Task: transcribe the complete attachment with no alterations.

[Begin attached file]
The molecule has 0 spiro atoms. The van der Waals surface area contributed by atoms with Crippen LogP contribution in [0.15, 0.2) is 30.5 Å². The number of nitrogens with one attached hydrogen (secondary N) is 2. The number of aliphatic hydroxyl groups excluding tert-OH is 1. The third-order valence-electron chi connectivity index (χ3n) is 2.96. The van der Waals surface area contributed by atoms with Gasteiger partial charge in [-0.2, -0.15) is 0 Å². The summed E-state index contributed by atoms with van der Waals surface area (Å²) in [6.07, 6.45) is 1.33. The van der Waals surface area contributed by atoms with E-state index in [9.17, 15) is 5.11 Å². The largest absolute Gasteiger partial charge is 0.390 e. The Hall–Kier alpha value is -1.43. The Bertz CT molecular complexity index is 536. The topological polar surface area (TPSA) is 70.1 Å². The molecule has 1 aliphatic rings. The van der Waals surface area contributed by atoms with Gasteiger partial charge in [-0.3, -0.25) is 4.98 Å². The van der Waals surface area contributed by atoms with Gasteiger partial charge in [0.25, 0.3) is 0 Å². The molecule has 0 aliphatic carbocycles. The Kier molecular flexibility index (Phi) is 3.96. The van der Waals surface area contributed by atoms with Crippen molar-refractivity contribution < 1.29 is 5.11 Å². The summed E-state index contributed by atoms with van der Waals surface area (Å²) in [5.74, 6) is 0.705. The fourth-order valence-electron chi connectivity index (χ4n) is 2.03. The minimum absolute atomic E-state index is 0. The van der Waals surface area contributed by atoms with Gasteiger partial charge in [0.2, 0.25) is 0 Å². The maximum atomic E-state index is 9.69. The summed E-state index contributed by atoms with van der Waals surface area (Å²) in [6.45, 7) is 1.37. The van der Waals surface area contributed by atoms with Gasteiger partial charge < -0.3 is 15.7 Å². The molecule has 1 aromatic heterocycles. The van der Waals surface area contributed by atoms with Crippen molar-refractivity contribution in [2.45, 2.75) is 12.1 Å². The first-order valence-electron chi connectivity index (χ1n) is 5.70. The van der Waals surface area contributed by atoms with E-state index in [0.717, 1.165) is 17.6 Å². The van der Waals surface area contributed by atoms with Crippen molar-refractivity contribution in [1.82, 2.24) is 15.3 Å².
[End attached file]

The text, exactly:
The molecule has 0 spiro atoms. The van der Waals surface area contributed by atoms with Crippen LogP contribution in [0.15, 0.2) is 30.5 Å². The number of nitrogens with one attached hydrogen (secondary N) is 2. The number of aliphatic hydroxyl groups excluding tert-OH is 1. The third-order valence-electron chi connectivity index (χ3n) is 2.96. The van der Waals surface area contributed by atoms with Gasteiger partial charge in [-0.2, -0.15) is 0 Å². The summed E-state index contributed by atoms with van der Waals surface area (Å²) in [6.07, 6.45) is 1.33. The van der Waals surface area contributed by atoms with E-state index in [9.17, 15) is 5.11 Å². The largest absolute Gasteiger partial charge is 0.390 e. The Hall–Kier alpha value is -1.43. The Bertz CT molecular complexity index is 536. The topological polar surface area (TPSA) is 70.1 Å². The molecule has 1 aliphatic rings. The van der Waals surface area contributed by atoms with Gasteiger partial charge in [-0.3, -0.25) is 4.98 Å². The van der Waals surface area contributed by atoms with Gasteiger partial charge in [0.25, 0.3) is 0 Å². The molecule has 0 aliphatic carbocycles. The Kier molecular flexibility index (Phi) is 3.96. The van der Waals surface area contributed by atoms with Crippen molar-refractivity contribution < 1.29 is 5.11 Å². The summed E-state index contributed by atoms with van der Waals surface area (Å²) in [5.74, 6) is 0.705. The fourth-order valence-electron chi connectivity index (χ4n) is 2.03. The minimum absolute atomic E-state index is 0. The van der Waals surface area contributed by atoms with Gasteiger partial charge in [0.2, 0.25) is 0 Å². The maximum atomic E-state index is 9.69. The summed E-state index contributed by atoms with van der Waals surface area (Å²) in [6.45, 7) is 1.37. The van der Waals surface area contributed by atoms with Gasteiger partial charge < -0.3 is 15.7 Å². The molecule has 1 aromatic heterocycles. The van der Waals surface area contributed by atoms with Crippen molar-refractivity contribution in [2.45, 2.75) is 12.1 Å². The first-order valence-electron chi connectivity index (χ1n) is 5.70. The van der Waals surface area contributed by atoms with E-state index in [0.717, 1.165) is 17.6 Å². The van der Waals surface area contributed by atoms with Crippen molar-refractivity contribution in [1.82, 2.24) is 15.3 Å².